This is a situation that I deal with a lot. Customers ask for the price of a diamond, let’s say a 1.00ct G SI1 for example, and shop around in order to find the best price. Fair, right? Read on and you be the judge.
When shopping for diamonds, customers typically look at the diamond report to ensure that they are comparing the same stone, and often pick the diamond that has the lower price. Unfortunately, this information may not get them the best diamond and they may be very disappointed with their purchase when they see the stone in reality.
Here’s why: there are grading tolerances in diamond reports which is usually one grade in either direction. This means that a 1.00ct diamond graded as a G SI1 may vary in colour from F to H and in clarity from VS2 to SI2. In other words, the 1.00ct G SI1 may legitimately vary from a F VS2 to an H SI2. The difference in price can vary up to 56%. I kid you not. This clearly demonstrates that two diamonds with the same grading report can reflect two very different prices, while still being graded according to accepted international standards. This allows unethical sellers to take more of your money and give less value. If the diamond price is discounted, there is a good reason for that.
The GIA (Gemological Institute of America) cut grading is considered the industry standard. The top cut grade is “Excellent, Excellent, Excellent” (also referred to as TripleEX) and it encompasses cut, polish and symmetry. These three calculations assure a brilliant and beautiful diamond. If any of these 3 characteristics is any less than Excellent, it will affect the value and look of the stone. Inconsistencies and confusion can arise when other institutions use cut calculations that are different from GIA’s grading standards. The beauty of a diamond lies in its cut more than any other characteristic.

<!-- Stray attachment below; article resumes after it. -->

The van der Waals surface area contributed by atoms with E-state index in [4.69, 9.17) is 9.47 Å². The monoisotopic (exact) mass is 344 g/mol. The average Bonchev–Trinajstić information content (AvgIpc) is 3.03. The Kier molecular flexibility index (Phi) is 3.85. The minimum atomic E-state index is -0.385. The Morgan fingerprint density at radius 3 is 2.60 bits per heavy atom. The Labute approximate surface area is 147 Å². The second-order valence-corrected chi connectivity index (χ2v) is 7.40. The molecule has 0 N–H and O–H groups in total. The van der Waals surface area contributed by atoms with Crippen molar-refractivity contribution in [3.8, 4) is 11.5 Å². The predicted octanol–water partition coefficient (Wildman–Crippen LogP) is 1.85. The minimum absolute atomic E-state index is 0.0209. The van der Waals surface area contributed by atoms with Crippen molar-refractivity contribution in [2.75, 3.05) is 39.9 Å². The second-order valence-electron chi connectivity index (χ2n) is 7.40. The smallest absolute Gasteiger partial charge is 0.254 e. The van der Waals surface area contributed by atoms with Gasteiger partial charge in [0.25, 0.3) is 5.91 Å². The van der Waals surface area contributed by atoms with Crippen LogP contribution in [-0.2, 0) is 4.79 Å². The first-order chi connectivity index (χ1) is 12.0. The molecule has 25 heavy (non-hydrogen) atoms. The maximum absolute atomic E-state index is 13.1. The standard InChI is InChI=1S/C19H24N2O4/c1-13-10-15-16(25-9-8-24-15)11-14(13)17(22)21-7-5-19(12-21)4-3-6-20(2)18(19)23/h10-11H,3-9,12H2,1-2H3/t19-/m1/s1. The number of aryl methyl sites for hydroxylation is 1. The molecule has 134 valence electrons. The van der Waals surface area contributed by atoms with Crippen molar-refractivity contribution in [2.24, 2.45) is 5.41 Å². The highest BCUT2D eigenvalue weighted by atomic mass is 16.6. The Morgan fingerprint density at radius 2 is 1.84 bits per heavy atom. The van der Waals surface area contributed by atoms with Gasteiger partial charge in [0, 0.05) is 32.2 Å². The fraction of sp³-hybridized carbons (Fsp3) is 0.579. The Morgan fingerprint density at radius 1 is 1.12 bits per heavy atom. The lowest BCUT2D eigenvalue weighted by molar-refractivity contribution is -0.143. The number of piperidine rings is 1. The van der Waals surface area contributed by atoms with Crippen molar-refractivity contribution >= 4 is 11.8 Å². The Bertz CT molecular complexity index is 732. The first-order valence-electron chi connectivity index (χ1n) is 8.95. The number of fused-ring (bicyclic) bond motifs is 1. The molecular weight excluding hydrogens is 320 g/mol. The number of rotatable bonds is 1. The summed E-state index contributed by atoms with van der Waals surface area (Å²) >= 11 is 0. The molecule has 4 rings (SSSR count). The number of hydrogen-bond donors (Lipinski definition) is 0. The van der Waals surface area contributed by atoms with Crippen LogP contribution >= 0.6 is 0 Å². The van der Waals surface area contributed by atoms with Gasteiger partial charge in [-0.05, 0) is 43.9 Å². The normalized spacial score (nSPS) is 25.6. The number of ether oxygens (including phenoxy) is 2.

There is always a reason why one diamond is less expensive than another. Consumers tend to believe the difference in price is due to retail margins. However, the most common reason for price inequality is diamond inequality. There is more value in buying a diamond that reaches the upper end of the grading scale than one that is less expensive and poorly graded, sitting at the lower end of the grading scale.
Diamond reports do not assign dollar amounts.
Because every diamond is uniquely different, when they have equal grading reports, they can vary greatly in price and value.
At Aeron E. King Goldsmith Ltd., part of how we sell diamonds is through education. We clarify the diamond grading terms and focus on what the client wants. The most important part of buying a diamond is being aware of the ways they are sold and avoid being taken advantage of.
It is very hard to compare stones from one store to another because of the allowance for differences in grading between sellers and their sometimes limited ethics and knowledge in grading diamonds. Also, rarely will someone tell you about cut and fluorescence, two aspects that diminish the value of your diamond when it comes to appraising it.
At Aeron E. King Goldsmith Ltd, all of the stones that are carefully chosen for our customers meet the highest professional GIA grading standards and are verified by a GIA Graduate Gemmologist before they are shown to you. That way, you get exactly what you are expecting and paying for. Diamonds cannot be bought sight unseen or strictly based on paperwork. Each stone is unique and has a beauty of its own, characteristics that will “speak” to you. It is best to meet with professionals that can advise you and help you find that precious, forever stone.